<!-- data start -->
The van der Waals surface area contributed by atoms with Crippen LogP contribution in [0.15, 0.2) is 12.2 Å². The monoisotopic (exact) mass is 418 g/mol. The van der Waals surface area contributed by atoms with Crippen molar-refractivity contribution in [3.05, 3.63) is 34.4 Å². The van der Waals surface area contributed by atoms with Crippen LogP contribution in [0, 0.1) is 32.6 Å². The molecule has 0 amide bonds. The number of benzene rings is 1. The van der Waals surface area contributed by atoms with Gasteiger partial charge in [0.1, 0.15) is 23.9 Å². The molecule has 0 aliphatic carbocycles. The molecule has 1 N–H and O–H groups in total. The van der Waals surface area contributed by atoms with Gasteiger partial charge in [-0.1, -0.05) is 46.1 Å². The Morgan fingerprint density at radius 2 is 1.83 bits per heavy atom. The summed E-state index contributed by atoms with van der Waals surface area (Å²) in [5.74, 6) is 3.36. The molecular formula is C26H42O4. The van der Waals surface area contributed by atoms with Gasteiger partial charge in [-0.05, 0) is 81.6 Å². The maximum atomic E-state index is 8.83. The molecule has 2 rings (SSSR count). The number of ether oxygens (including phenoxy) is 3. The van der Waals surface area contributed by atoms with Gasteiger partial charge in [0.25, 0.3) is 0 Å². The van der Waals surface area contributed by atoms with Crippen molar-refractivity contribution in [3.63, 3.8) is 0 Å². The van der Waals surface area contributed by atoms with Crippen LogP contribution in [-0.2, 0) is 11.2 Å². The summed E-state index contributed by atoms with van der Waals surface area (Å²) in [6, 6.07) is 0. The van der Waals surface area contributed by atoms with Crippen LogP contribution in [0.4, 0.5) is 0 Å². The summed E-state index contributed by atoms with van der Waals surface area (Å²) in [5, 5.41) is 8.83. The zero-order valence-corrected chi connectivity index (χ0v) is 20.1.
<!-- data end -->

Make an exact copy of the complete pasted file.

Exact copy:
The van der Waals surface area contributed by atoms with Crippen LogP contribution in [0.15, 0.2) is 12.2 Å². The monoisotopic (exact) mass is 418 g/mol. The van der Waals surface area contributed by atoms with Crippen molar-refractivity contribution in [3.05, 3.63) is 34.4 Å². The van der Waals surface area contributed by atoms with Crippen LogP contribution in [0, 0.1) is 32.6 Å². The molecule has 0 amide bonds. The number of benzene rings is 1. The van der Waals surface area contributed by atoms with Gasteiger partial charge in [0.1, 0.15) is 23.9 Å². The molecule has 0 aliphatic carbocycles. The molecule has 1 N–H and O–H groups in total. The van der Waals surface area contributed by atoms with Gasteiger partial charge in [-0.1, -0.05) is 46.1 Å². The Morgan fingerprint density at radius 2 is 1.83 bits per heavy atom. The summed E-state index contributed by atoms with van der Waals surface area (Å²) in [5.74, 6) is 3.36. The molecular formula is C26H42O4. The van der Waals surface area contributed by atoms with Gasteiger partial charge in [-0.05, 0) is 81.6 Å². The maximum atomic E-state index is 8.83. The molecule has 2 rings (SSSR count). The number of ether oxygens (including phenoxy) is 3. The van der Waals surface area contributed by atoms with Gasteiger partial charge in [0.25, 0.3) is 0 Å². The van der Waals surface area contributed by atoms with Crippen molar-refractivity contribution in [3.63, 3.8) is 0 Å². The van der Waals surface area contributed by atoms with Crippen LogP contribution in [-0.2, 0) is 11.2 Å². The summed E-state index contributed by atoms with van der Waals surface area (Å²) in [6, 6.07) is 0. The van der Waals surface area contributed by atoms with Crippen LogP contribution in [0.4, 0.5) is 0 Å². The summed E-state index contributed by atoms with van der Waals surface area (Å²) in [5, 5.41) is 8.83. The zero-order valence-corrected chi connectivity index (χ0v) is 20.1.